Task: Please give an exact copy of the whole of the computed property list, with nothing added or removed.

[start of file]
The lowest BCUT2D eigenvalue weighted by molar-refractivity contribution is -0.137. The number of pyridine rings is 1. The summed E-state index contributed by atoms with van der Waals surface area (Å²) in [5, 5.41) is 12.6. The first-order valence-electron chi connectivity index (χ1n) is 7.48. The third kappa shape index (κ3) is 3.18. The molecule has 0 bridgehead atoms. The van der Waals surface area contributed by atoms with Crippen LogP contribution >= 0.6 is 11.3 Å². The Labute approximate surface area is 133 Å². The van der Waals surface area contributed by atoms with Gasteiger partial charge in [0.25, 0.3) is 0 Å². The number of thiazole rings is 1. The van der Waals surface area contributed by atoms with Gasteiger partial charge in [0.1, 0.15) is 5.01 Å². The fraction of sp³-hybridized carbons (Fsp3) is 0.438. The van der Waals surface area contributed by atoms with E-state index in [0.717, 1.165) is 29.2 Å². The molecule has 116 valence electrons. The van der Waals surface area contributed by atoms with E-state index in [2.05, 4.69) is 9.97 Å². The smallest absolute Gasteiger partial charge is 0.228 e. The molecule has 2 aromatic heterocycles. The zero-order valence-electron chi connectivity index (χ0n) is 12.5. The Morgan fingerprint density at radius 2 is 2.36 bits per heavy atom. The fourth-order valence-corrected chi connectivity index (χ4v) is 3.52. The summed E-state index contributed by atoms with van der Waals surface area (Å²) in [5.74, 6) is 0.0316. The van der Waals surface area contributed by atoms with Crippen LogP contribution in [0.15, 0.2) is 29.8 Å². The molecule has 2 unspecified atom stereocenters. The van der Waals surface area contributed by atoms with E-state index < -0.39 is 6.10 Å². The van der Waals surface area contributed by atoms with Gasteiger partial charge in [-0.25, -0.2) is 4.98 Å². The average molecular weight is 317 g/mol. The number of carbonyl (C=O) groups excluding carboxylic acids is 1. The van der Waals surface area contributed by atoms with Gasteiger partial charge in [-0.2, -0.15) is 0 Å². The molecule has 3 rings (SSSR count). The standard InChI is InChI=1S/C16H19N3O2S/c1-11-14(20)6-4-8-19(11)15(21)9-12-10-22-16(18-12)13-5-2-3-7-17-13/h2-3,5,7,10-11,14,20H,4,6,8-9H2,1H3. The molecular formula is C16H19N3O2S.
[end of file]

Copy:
The lowest BCUT2D eigenvalue weighted by molar-refractivity contribution is -0.137. The number of pyridine rings is 1. The summed E-state index contributed by atoms with van der Waals surface area (Å²) in [5, 5.41) is 12.6. The first-order valence-electron chi connectivity index (χ1n) is 7.48. The third kappa shape index (κ3) is 3.18. The molecule has 0 bridgehead atoms. The van der Waals surface area contributed by atoms with Crippen LogP contribution >= 0.6 is 11.3 Å². The Labute approximate surface area is 133 Å². The van der Waals surface area contributed by atoms with Gasteiger partial charge in [0.25, 0.3) is 0 Å². The number of thiazole rings is 1. The van der Waals surface area contributed by atoms with Gasteiger partial charge in [0.1, 0.15) is 5.01 Å². The fraction of sp³-hybridized carbons (Fsp3) is 0.438. The van der Waals surface area contributed by atoms with E-state index in [0.717, 1.165) is 29.2 Å². The molecule has 116 valence electrons. The van der Waals surface area contributed by atoms with E-state index in [2.05, 4.69) is 9.97 Å². The smallest absolute Gasteiger partial charge is 0.228 e. The molecule has 2 aromatic heterocycles. The zero-order valence-electron chi connectivity index (χ0n) is 12.5. The Morgan fingerprint density at radius 2 is 2.36 bits per heavy atom. The fourth-order valence-corrected chi connectivity index (χ4v) is 3.52. The summed E-state index contributed by atoms with van der Waals surface area (Å²) in [5.74, 6) is 0.0316. The van der Waals surface area contributed by atoms with Crippen LogP contribution in [0.15, 0.2) is 29.8 Å². The molecule has 2 unspecified atom stereocenters. The van der Waals surface area contributed by atoms with E-state index < -0.39 is 6.10 Å². The van der Waals surface area contributed by atoms with Gasteiger partial charge in [-0.25, -0.2) is 4.98 Å². The average molecular weight is 317 g/mol. The number of carbonyl (C=O) groups excluding carboxylic acids is 1. The van der Waals surface area contributed by atoms with Gasteiger partial charge in [-0.2, -0.15) is 0 Å². The molecule has 3 rings (SSSR count). The standard InChI is InChI=1S/C16H19N3O2S/c1-11-14(20)6-4-8-19(11)15(21)9-12-10-22-16(18-12)13-5-2-3-7-17-13/h2-3,5,7,10-11,14,20H,4,6,8-9H2,1H3. The molecular formula is C16H19N3O2S.